Pallbearer - Foundations of Burden | Review

Before you get into this review, if you've never heard Pallbearer before, go listen to their stunning debut Sorrow & Extinction. When you're done crying, come on back. If you have heard S&E before, the Little Rock doom quartet's follow-up to their critically embraced debut does not suffer in the least from any sort of sophomore jinx.

In fact, Foundations of Burden may even surpass its predecessor in the eyes of many. Vocalist/guitarist Brett Campbell, bassist Joseph Rowland, guitarist Devin Holt and drummer Mark Lierly have taken the structures laid out previously and expanded on them. Foundations is even more lush, warm, massive and emotionally draining.

Pallbearer make music for themselves and with that they don't feel the need to please anyone but themselves on this latest masterpiece. (Yeah, I said it.) In doing so they display a greater diversity and depth, mixing tempos, altering vocals and utilizing the talents of producer Billy Anderson to the fullest extent.

In contrast to S&E, the vocals on the opening track, “Worlds Apart” come earlier, hitting the listener with the most emotional facet from the onset. Both Rowland and Holt harmonize with Campbell and the results are outstanding. As expected the guitars are absolutely huge, solemn and pull the listener in with heartrending melodies and soul-crushing riffs in a way only Pallbearer can. The track, as does the album, cycles through a mix of emotions, the most powerful of which being depression. The lines “darkened heart/enlightened mind/whole worlds apart/remain entwined” put that feeling into sharp focus. But where S&E was intensely morose and morbidly despairing throughout, Foundations builds on that heartbreak.

Tracks such as “Foundations” and “Watcher in the Dark” (this writer's favourite) are not nearly as sorrowful. A growling tone makes the walls shake with malice and dread. Menacing undercurrents and increased cadences add a level of dynamics only hinted at previously. Less time spent hanging your head and more time banging it. Adding to that is a sense of peace and acceptance, a steady resolve that pushes through the loneliness and desolation.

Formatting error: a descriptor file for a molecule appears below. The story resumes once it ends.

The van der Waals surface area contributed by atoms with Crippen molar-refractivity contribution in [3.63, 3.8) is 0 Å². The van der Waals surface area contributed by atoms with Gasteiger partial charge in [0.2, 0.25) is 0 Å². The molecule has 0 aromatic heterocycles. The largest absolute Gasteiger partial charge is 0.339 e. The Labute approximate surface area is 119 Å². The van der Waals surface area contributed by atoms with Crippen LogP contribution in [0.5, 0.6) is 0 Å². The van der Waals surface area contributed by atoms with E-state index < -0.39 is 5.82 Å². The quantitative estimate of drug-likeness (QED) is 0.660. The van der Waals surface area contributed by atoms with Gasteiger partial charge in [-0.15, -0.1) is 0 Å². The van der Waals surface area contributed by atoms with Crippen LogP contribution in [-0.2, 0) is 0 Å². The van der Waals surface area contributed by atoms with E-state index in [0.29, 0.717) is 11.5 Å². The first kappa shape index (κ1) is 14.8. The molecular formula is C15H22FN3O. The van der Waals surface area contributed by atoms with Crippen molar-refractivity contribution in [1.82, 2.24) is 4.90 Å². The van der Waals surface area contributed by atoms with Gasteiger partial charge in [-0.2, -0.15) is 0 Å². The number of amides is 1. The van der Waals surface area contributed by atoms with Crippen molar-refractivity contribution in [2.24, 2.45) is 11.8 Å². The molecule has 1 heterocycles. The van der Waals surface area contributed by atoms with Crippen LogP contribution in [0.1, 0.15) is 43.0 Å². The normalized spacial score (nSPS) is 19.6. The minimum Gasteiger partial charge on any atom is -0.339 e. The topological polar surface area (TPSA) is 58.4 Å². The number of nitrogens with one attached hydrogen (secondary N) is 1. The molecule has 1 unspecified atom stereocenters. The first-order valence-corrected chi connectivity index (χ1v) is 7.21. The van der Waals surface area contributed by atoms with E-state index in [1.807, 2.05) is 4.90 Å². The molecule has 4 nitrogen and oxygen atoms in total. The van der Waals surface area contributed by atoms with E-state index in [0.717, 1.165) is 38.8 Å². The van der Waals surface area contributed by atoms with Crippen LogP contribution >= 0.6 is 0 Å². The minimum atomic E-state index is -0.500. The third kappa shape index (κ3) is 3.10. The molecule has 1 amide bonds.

Don't be mistaken in thinking that Pallbearer have moved that far from utter misery however. “The Ghost I Used To Be” begins and ends very close to the signature sound the band stamped out on S&E. Grief, mourning, self-doubt and despair are brought to the fore by the clarity and penetrating quality of Campbell's distinctive voice. But in the song's midsection it takes on not only a speed uncharacteristic of Pallbearer but a heavy gothic undertone that reminds one of Woods of Ypres. And no disrespect for Zach Stine but this track is but one example of how Lierly has pushed the rest of the band into new territory.

The shortest and possibly most powerful track is “Ashes”. At just 3:19 and mostly just (I believe) Rowland's voice, keys and ambient guitars, it stands out but the contrast brings unparalleled gravity to the whole album.

Closing hymn “Vanished” encompasses all that Pallbearer has become. It's the longest track with twist and turns, delicate beauty amidst monstrous tone, darkness, emotion and some of the most tear-jerking vocals you'll hear in metal.

If Pallbearer broke the mold by injecting torturous amounts of melody on S&E, they've reformed it on Foundations by pushing themselves and the genre to new heights. It's everything one could ask for from a doom record and more. Gargantuan riffs, stirring melodies, varied but all-heavy tone and reflective, introspective, deep and starkly poetic lyrics enthral the listener wholly regardless of song length. There is no one in heavy music today quite like Pallbearer.

By embracing the painful side of the human condition in pouring forth their own souls they empower the listener to feel more alive in knowing that by feeling those emotions as well they genuinely care for the things that matter most in life and are not just surviving by allowing the trivial to create their happiness.

Foundations of Burden is merely the next building block in cementing their growing legacy of a band gaining status among not only doom's current elite but possibly doom's all-time elite.

Matt Hinch

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Matt Hinch lives an unassuming life on the backroads outside Forest Mills, Ontario, Canada. He packs in as much metal as he possible can amid factory work, raising three daughters with his wife and working the land. In addition to Scratch the Surface Matt also writes for Hellbound, Metal Bandcamp, About Heavy Metal and his own blog, Kingdom of Noise.
Keep up with him on Twitter @KingdomofNoise.